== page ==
It Turns Out Piracy Is Cannibalizing Ticket Sales After All

Big hits could be even bigger.


Movie piracy soared in 2015, but when online swashbucklers are largely streaming the same movies that top the box office, you could easily argue that the theft didn’t matter. But a study released Wednesday by Carnegie Mellon University says that Furious 7 might have outdone even its $1.5 billion worldwide gross if people hadn’t watched Paul Walker’s swan song online for free.

The study found that films from 2006 and 2008 could have made 15 percent more in theaters if it weren’t for piracy, while films from 2011 and 2013 could have made an extra 14 percent. While piracy does boost a film’s profile through word of mouth, any box office gains it would get from the free exposure are cannibalized online.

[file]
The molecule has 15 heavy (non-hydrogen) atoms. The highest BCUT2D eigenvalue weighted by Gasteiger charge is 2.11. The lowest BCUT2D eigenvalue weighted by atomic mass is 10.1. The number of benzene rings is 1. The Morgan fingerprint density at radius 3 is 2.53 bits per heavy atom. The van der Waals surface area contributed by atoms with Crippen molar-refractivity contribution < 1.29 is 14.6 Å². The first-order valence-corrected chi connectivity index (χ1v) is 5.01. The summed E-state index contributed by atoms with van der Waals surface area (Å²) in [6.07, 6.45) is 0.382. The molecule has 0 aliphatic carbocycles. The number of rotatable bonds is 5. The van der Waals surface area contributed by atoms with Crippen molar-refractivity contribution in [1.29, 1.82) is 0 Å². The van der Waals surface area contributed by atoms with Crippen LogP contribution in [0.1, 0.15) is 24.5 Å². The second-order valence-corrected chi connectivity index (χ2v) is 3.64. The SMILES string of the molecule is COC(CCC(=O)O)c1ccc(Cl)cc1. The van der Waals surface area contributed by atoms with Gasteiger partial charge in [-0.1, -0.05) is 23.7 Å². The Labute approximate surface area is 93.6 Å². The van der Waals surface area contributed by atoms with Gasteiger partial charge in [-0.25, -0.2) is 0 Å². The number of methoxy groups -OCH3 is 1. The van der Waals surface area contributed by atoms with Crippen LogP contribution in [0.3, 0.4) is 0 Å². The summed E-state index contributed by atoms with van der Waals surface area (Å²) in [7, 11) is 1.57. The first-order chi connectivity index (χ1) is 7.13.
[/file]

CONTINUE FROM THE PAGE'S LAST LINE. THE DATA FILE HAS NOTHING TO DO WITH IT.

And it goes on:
The study was conducted by Michael D. Smith, co-founder of the university’s Initiative for Digital Entertainment Analytics, which, if you’re conspiracy-minded, was launched in 2012 with funding from the MPAA. It also refutes 2012 research from Wellesley College and the University of Minnesota that studied box office numbers before and after BitTorrent came online in 2003 and found that piracy did not hurt returns. That study also found, however, that foreign markets — audiences increasingly important to the bottom line — were leached by piracy.

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